J. L. BELL is a Massachusetts writer who specializes in (among other things) the start of the American Revolution in and around Boston. He is particularly interested in the experiences of children in 1765-75. He has published scholarly papers and popular articles for both children and adults. He was consultant for an episode of History Detectives, and contributed to a display at Minute Man National Historic Park.

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Tuesday, March 14, 2023

“No one could find the law in question”

Last month at Stolen Relations Zoe Zimmerman wrote about a legal case in Virginia tried in 1807 that hinged on the preservation or loss of historic documents.

A man named Pallas sought his freedom in court, invoking his descent from an indigenous woman named Beth. She came into Virginia as a slave in 1703. The question was whether she became free at that moment because the colony’s laws forbade indigenous enslavement. If so, her descendants born after that year were also free.

The problem was that no one was sure about the colony’s laws, and the slave-owning elite always got the benefit of the doubt in their courts. Zimmerman wrote:

Because legal records were poorly maintained, no one really knew exactly when Indigenous enslavement had been outlawed in Virginia. Pallas’ attorneys supposed that it was in 1691, but the opposing counsel denied that. Neither side could be proven right, though, because no one could find the law in question.
Pallas appealed to the state’s highest court, joined by five other descendants of Beth.
At the trial, Pallas’ attorney, the prominent Virginia lawyer George K. Taylor, finally produced evidence of the 1691 act. In order to find it, Taylor had traveled to Monticello, the home of President Thomas Jefferson, to procure a manuscript version of the act.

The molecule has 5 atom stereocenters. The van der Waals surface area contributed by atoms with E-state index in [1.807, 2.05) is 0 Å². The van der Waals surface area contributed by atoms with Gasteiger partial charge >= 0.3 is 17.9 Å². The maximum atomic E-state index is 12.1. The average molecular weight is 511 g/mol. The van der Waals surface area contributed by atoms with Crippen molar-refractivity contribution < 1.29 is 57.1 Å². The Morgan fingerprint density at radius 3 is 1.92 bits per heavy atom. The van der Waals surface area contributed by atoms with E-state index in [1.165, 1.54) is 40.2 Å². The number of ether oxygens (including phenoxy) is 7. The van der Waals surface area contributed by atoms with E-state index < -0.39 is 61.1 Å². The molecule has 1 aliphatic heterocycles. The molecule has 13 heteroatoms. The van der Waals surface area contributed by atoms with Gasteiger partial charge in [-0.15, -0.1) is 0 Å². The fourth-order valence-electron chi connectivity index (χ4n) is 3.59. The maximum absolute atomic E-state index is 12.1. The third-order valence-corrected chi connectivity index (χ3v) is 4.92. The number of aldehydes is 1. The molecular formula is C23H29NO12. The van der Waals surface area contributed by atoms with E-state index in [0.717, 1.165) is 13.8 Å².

Nevertheless, the court still doubted the law’s authenticity and went as far as to analyze the handwriting in order to figure out if it had ever been officially enacted. It was not until the following year that yet another copy of the same law, also from 1691, would be discovered. At that point, the court determined that it would be too much of a coincidence to find two fraudulent acts from the same year, and thus finally ruled that the 1691 act was legitimate.
Pallas and his relations won their freedom.

However, Zimmerman closed with a note about a “horrible irony”: this law had been cited in another case “just a few decades prior.” The system had conveniently forgotten that precedent as well.

George Keith Taylor (1769–1815) was one of the Federalist judges President John Adams appointed in 1801 after losing the election to Jefferson. The new Jeffersonian Congress then eliminated the new circuit court Taylor sat on, sending him back into private practice.

In 1796, Taylor had formally proposed St. George Tucker’s plan for a very gradual emancipation of slaves in Virginia to the state legislature. Not only did the legislators vote against the idea, some voted against even considering it.

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